Statue of Liberty is a colossal neoclassical sculpture on Liberty Island in New York Harbor.
Ground Zero refers to the area where the Twin Towers of the World Trade Center once stood, before their collapse in the terrorist attacks of September 11, 2001.
Ellis Island was the gateway for millions of immigrants to the United States and the site of the nation’s busiest immigration inspection station from 1892 to 1954.
Castle Clinton is a circular sandstone fort that today stands in Battery Park at the southern tip of Manhattan. It is best known as the first immigrant station in the USA, where over 8 million people arrived in America in the period 1855 – 1890.
With a main span of 486.3 meters it was the longest suspension bridge in the world from its inception until 1903, and the first steel cable suspension bridge.
Grant’s Tomb is a mausoleum containing the bodies of Ulysses S. Grant (1822-1885), American Civil War general and 18th president of the United States, and his wife, Julia Dent Grant (1826-1902).
Lightship LV-87 (Ambrose) is a lightship built in 1907 and served in the Ambrose Channel station until 1932. This was the first lightship to serve in the center of the channel of the same name.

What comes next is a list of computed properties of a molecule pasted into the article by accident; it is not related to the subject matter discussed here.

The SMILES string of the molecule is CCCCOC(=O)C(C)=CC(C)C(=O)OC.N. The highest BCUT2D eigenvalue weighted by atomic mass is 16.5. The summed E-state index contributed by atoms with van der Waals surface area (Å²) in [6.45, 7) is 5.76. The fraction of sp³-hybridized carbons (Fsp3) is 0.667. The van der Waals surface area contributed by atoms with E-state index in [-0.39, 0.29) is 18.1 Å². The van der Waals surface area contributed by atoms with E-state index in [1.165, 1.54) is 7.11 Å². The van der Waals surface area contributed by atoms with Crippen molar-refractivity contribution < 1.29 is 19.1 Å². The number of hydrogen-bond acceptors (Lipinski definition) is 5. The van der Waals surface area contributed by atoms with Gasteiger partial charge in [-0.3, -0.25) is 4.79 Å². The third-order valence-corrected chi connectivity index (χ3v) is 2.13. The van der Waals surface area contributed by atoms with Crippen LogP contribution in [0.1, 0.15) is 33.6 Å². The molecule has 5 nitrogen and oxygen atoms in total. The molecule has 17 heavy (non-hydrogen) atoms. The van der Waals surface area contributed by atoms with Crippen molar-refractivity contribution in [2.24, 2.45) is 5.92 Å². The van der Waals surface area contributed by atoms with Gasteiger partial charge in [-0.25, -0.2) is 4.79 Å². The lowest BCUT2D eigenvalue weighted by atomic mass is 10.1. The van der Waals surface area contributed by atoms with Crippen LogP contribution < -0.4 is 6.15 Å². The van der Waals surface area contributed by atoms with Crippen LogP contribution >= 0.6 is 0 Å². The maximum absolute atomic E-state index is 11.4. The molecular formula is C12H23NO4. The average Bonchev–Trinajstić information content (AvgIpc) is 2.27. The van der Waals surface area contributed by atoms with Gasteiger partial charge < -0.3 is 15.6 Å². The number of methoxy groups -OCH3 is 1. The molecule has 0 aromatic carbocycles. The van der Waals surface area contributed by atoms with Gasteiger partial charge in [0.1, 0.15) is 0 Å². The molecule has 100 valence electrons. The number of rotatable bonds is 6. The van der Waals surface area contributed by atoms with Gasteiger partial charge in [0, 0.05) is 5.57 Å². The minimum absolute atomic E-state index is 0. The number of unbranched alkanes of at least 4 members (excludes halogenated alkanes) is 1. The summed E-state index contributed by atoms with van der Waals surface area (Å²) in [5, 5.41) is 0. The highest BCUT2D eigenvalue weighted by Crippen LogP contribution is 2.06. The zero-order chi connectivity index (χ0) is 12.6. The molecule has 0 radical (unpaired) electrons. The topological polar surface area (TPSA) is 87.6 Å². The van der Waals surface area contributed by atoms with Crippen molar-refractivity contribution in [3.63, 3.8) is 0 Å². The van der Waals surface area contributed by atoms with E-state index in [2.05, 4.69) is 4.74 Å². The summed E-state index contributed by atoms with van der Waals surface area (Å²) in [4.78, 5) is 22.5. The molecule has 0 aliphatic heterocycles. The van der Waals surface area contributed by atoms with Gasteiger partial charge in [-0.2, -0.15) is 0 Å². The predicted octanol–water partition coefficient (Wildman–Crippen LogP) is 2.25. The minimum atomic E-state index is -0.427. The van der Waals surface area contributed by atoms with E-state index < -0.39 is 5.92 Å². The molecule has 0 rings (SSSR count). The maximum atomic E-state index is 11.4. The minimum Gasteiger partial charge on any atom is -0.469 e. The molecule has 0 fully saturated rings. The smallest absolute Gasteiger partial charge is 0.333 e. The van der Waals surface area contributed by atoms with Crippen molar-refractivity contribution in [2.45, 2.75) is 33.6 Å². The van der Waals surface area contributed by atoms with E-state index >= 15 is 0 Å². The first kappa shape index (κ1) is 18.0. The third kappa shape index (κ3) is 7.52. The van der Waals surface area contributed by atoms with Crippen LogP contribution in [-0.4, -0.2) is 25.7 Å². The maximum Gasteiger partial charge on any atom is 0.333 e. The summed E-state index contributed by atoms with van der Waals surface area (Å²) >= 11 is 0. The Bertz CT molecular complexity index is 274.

The Charging Bull, which is sometimes referred to as the Wall Street Bull or Bowling Green Bull, is a 3,200 kg, bronze sculpture by Arturo Di Modica located in Bowling Green Park near Wall Street in Lower Manhattan, New York.
The African Burial Ground National Monument is a memorial in New York City that contains the remains of more than 419 Africans buried in the late 17th and 18th centuries, some free, most slaves.
The American Merchant Mariners’ Memorial, is a memorial designed in 1976 and based on a real historical event of World War II.
The Korean War Memorial honors military personnel who served in the Korean War (1950-1953). The memorial features a 15-foot-tall black granite column with the figure of a Korean War soldier cut into the center.